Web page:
In a typical game with Shinen of Life’s Roar, for me, he’ll kill something with the help of a growth spell or Child of Thorns, then trade with something else (usually a Blue flier with summoning sickness, or something else similarly wimpy). Then he’ll get Soulshifted back later to make blocking impossible, or perhaps put it into the heads of all my opponent’s men that gang blocking my Matsu-Tribe Sniper with Sokenzan Spellblade and Ronin Cavekeeper is the best course of action ever when I have Sosuke, Son of Seshiro in play. One point for you, and one point for you. Bye, guys! Don’t let the door hit you on the way out.
2. Raving Oni-Slave sucks, Takenuma Bleeder is great.
Ok, fine. If you’re playing R/B with a ton of removal, and you also have an O-Naginata, Scourge of Numai, Razorjaw Oni and Gutwrencher Oni in your deck, Oni Slave is an amazing card. Even then you can get screwed. Other decks can race too, you know, and dinging yourself for three isn’t the best idea when you’re trying to outrun a Shimmering Glasskite, Genju of the Falls and a Soratami Rainshaper. Those are problems that removal doesn’t solve. Oni-Slave is terrible against Blue. One Mistblade Shinobi and you just lose the game. Against Red, he’ll probably hit once and then you’ll take three from a Torrent of Stone or something. And have you ever been bolted twice by your opponent’s Otherworldly Journey? It’s not an experience I’d recommend to anyone but my worst enemies, and possibly Phil Samms, who now works at a Hershey factory in what has to go down in history as the potentially disastrous hiring in the history of the food industry.
Now Bleeder – that guy also makes you lose life, and he also solves your Ogre problems with cards like Gutwrencher Oni and Scourge of Numai… but he doesn’t suck. If he dies, you take what? 1? Maybe 2 before all is said and done? Not six. He costs one more, but so what? So get a bunch of Bleeders in the Betrayers pack, and then take Kuro’s Taken in the Saviors pack. To sum up, I happily take Oni-Slave in B/R, and he’s a cancer, of the malignant variety, anywhere else.
3. Sink Into Tanekuma is good.
You guys know this, right? A little reading of coverage should have done that for you. I just click on Rich Hoaen name and do what he does, right down to the pick orders and missing child support payments to his baby mamas. You usually don’t cast Waking Nightmare until turn 4 or 5 anyway – and that’s usually when I cast this card. With a little acceleration, you can have Okina Nightwatch already on the table. If you thought Waking Nightmare on turn 5 for the last two cards was good, how about Sink on turn 6 for your last three cards, and now I have a 7/6 beater? The fact that’s it’s Arcane puts it over the top. Sometimes you just don’t have a good way to turn on those Hired Muscles and Budoka Pupils (they dilate *you* instead of the other way around). I like to have Okiba-Gang Shinobi and a Sink in every deck.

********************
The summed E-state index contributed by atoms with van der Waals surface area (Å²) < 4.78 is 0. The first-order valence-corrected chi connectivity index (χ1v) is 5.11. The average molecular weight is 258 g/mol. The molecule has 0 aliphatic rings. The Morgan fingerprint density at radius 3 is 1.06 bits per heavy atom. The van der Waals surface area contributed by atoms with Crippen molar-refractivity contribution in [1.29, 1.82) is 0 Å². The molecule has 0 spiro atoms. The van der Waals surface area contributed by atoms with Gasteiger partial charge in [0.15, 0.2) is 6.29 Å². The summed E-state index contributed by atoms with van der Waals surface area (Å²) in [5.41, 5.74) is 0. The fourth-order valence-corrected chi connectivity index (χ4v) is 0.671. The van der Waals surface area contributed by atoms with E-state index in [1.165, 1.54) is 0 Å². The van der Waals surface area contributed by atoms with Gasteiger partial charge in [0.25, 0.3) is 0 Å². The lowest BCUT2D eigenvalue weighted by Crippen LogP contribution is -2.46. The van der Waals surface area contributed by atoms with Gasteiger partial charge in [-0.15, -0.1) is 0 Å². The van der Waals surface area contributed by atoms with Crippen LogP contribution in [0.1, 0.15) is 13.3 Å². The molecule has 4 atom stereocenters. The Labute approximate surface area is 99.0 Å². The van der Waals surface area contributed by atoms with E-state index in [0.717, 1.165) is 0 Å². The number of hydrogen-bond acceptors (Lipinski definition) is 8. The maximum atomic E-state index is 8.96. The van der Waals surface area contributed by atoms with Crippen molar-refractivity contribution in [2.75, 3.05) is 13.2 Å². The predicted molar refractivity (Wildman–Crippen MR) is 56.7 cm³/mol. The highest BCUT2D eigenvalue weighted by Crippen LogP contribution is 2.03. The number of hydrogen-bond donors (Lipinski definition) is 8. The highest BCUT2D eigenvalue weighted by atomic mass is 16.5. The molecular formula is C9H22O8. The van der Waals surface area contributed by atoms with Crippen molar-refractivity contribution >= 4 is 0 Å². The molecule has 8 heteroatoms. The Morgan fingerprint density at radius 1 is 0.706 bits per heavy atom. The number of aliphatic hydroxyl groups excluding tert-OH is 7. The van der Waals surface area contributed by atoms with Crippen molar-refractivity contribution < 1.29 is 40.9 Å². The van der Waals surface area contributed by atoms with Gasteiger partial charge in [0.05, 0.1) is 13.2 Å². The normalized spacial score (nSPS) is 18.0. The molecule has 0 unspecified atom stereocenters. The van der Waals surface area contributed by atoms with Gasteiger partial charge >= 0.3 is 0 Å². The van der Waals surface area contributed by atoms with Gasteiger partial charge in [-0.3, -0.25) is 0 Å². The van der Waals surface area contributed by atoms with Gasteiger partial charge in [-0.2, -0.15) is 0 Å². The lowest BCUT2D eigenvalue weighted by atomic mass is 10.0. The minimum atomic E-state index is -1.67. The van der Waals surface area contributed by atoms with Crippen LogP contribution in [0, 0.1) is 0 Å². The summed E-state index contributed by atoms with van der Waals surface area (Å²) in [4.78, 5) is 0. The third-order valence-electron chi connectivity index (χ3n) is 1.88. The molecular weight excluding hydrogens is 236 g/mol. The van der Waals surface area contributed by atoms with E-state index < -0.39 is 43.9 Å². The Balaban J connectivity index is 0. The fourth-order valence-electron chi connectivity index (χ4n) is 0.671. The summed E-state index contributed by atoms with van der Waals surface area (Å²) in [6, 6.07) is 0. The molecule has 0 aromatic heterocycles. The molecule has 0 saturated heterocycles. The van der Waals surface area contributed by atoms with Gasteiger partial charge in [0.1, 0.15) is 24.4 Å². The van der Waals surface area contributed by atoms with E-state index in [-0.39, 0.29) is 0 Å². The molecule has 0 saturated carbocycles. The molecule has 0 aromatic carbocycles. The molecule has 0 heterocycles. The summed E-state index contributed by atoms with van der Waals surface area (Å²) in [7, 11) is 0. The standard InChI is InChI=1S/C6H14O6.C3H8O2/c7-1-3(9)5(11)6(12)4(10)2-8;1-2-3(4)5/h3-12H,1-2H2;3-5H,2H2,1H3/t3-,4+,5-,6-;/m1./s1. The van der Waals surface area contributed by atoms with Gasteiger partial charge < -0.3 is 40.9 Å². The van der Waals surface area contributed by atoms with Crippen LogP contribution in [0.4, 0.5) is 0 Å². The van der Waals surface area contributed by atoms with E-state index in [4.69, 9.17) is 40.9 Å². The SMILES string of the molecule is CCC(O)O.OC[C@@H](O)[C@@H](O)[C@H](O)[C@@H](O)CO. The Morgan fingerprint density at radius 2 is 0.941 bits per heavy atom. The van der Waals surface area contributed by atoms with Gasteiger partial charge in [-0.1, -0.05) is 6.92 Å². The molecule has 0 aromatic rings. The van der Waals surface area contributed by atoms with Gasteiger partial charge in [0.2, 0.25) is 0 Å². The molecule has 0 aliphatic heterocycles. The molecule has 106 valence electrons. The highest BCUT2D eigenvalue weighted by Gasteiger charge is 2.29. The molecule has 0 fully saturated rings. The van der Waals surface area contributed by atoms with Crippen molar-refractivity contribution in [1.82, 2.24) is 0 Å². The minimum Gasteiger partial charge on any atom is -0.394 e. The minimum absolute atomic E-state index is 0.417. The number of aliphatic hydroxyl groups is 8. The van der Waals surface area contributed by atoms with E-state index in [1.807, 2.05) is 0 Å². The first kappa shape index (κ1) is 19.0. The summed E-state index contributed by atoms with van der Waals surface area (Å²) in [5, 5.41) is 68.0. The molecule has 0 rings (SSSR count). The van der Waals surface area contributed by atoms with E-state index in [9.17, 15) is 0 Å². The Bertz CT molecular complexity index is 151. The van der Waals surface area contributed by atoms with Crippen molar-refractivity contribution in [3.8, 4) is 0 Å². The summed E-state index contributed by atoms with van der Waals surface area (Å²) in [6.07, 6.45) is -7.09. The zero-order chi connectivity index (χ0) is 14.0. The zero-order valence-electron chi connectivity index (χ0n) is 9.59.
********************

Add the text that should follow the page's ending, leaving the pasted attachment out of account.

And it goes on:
Just like Richie. That scoundrel.
4. If you have Okiba-Gang Shinobi (or, God forbid, Throat Slitter or Ink-Eyes) then stock up on guys that people never block.
Nobody ever blocks Kuro’s Taken, they’ve usually laid a 2/2 on turn 3 – some finesse play like Callow Jushi that might as well have “Fragile, handle with care” stamped on it. You’re probably getting in there unless that Floodbringer that every Blue player always has decides to die in the line of duty. Which it won’t, because Floodbringer is a coward and always has been.
- Nobody ever blocks Gnarled Mass when you’re on the play – because they can’t. It’s too big. Same thing with Takenuma Bleeder. And if you have a Child of Thorns? Forget about it. You could be on the draw and up against a Kabuto Moth and still probably get through.
- Nobody can block Nezumi Cutthroat. If you end up against another Black deck, you just got unlucky. Even then, you can probably sneak in there somehow.
- Nobody ever blocks Battle-Mad Ronin. That man is a walking, mouth-foaming license to ‘Gang.
- Nobody ever blocks Araba Mothrider unless they played a Soratami Mindsweeper, Mothrider Samurai or Shimmering Glasskite on turn 4 and are on the play. If you’re up against a W/x deck, are you going to risk your freshly cast Celestial Kirin against an attacking 9th pick like Araba Mothrider? Maybe if you’ve already seen the Okiba-Gang. But show the same guy a Hundred-Talon Strike in Game 1 and he’ll give you the key to his sister’s chastity belt before he’ll block with anything important.
- Lastly, Ogre Marauder doesn’t get blocked until turn 6 or later, except by people who have Dripping-Tongue Zubera in their decks. State law.
This is just a partial list.
5. Opal-Eye, Konda’s Yojimbo, Genju of the Cedars, Oboro Envoy, and Fumiko the Lowblood are all better than almost anything in their respective colors and you shouldn’t be passing any of them if you’re anywhere near those colors.
Just saying. If you pass this stuff, I don’t even want to talk to you. You are the Mother Brain to my Samus Aran. I’d rather crack your glass casing and fire missles into your cerebral cortex.
6. Yamabushi’s Storm wrecks some decks, and should be boarded in (or maindecked, if it doesn’t hurt you too much) on appropriate occasions. And you’ll probably get it late.